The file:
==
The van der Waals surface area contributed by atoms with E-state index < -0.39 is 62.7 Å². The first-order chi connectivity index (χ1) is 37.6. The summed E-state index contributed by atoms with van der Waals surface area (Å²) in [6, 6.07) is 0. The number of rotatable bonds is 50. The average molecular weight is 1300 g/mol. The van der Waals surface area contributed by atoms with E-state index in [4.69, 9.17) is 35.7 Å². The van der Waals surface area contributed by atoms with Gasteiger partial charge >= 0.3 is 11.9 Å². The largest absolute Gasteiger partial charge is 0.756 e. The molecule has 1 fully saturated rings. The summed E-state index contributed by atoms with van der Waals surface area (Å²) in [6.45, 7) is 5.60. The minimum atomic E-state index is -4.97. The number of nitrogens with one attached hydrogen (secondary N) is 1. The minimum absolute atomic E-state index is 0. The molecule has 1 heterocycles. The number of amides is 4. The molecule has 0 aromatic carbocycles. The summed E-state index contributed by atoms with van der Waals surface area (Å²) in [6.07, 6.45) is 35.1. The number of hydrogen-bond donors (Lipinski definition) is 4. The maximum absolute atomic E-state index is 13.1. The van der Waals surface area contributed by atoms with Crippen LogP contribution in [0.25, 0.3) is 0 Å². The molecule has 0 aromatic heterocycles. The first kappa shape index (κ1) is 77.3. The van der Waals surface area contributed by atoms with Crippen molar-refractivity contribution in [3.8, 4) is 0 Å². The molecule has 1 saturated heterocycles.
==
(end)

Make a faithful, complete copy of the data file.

The van der Waals surface area contributed by atoms with E-state index < -0.39 is 62.7 Å². The first-order chi connectivity index (χ1) is 37.6. The summed E-state index contributed by atoms with van der Waals surface area (Å²) in [6, 6.07) is 0. The number of rotatable bonds is 50. The average molecular weight is 1300 g/mol. The van der Waals surface area contributed by atoms with E-state index in [4.69, 9.17) is 35.7 Å². The van der Waals surface area contributed by atoms with Gasteiger partial charge >= 0.3 is 11.9 Å². The largest absolute Gasteiger partial charge is 0.756 e. The molecule has 1 fully saturated rings. The summed E-state index contributed by atoms with van der Waals surface area (Å²) in [6.45, 7) is 5.60. The minimum atomic E-state index is -4.97. The number of nitrogens with one attached hydrogen (secondary N) is 1. The minimum absolute atomic E-state index is 0. The molecule has 1 heterocycles. The number of amides is 4. The molecule has 0 aromatic carbocycles. The summed E-state index contributed by atoms with van der Waals surface area (Å²) in [6.07, 6.45) is 35.1. The number of hydrogen-bond donors (Lipinski definition) is 4. The maximum absolute atomic E-state index is 13.1. The van der Waals surface area contributed by atoms with Crippen LogP contribution in [0.25, 0.3) is 0 Å². The molecule has 0 aromatic heterocycles. The first kappa shape index (κ1) is 77.3. The van der Waals surface area contributed by atoms with Crippen molar-refractivity contribution in [3.8, 4) is 0 Å². The molecule has 1 saturated heterocycles.